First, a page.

If you are an employer who needs to send employees to another city for an assignment, working with a corporate lodging company for temporary housing can create a significant tax benefit for you. In fact, by working directly with the company, your business is better able to track the accounting without having to deal with employee reimbursements, etc. Let’s take a quick look at how the tax laws affect employers who cover their employee’s living expenses for extended stays.
What Qualifies as Tax Deductible?
The government allows businesses to write off temporary employee housing as non-taxable business expenses. To qualify for this write-off, the situation basically must meet three criteria:
- The housing must be outside of the employee’s “tax home” — in other words, outside the city where he/she lives.
- The housing must be for business-related purposes. (In other words, you can’t send an employee to corporate housing on vacation and count it as a business expense. Also, it must be necessary to have the employee in close proximity to the business location for the work to be done.)
- The intended time frame for the temporary stay must be one year or less.
What Business Expenses May Be Deducted?
Any expenses you pay on behalf of the employee as necessary to doing business may be considered a valid deduction, the same as if you were a sole proprietor deducting those expenses for your own business travel. These may include:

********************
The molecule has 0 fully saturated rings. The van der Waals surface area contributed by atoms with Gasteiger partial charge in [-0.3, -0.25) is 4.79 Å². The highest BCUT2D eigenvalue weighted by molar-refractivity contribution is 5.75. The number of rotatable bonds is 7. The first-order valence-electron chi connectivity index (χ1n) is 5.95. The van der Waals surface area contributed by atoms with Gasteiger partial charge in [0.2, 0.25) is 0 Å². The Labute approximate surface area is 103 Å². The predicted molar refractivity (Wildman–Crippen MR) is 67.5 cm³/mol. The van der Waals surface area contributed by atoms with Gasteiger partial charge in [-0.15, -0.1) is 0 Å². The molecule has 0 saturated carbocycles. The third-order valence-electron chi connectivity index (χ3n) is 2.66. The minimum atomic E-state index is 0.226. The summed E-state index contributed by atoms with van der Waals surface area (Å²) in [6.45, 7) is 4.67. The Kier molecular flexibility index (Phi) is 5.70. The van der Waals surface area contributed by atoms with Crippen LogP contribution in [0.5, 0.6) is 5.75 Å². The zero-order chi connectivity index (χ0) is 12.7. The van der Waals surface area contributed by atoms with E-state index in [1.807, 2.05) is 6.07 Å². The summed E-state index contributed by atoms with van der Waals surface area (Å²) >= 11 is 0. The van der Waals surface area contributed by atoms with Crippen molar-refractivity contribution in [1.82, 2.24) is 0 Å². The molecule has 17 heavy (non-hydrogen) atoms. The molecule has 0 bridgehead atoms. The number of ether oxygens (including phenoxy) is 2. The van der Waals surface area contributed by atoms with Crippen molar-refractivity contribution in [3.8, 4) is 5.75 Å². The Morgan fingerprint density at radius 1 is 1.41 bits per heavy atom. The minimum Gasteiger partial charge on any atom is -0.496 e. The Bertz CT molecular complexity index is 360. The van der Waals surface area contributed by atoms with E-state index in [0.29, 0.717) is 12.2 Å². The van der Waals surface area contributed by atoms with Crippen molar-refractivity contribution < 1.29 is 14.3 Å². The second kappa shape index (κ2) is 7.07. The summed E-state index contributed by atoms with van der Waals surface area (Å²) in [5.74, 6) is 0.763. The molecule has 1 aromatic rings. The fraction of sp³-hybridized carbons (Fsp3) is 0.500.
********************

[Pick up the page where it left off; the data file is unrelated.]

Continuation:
- The full cost of living expenses, including lodging and cost of utilities. (In the case of a corporate lodging agency, the utilities are frequently included with the cost of the unit.)
- Transportation expenses — the cost of getting the employee to and from the work site.
- One-half the cost of meals while the employee is away from home.
An Important Note
How and where you report these expenses on your company tax returns depends on how you cover the employee’s costs. If you pay for the cost of temporary housing directly on behalf your employees, you deduct it as a business expense. If the employee pays out-of-pocket and you reimburse him/her, you must include that amount as income on the employee’s W-2 form (which means he/she will also pay taxes on it).
To learn more about how working with TP Corporate Lodging can provide safe, temporary housing for your employees and significant tax benefits for your company, give us a call at 800.428.9997.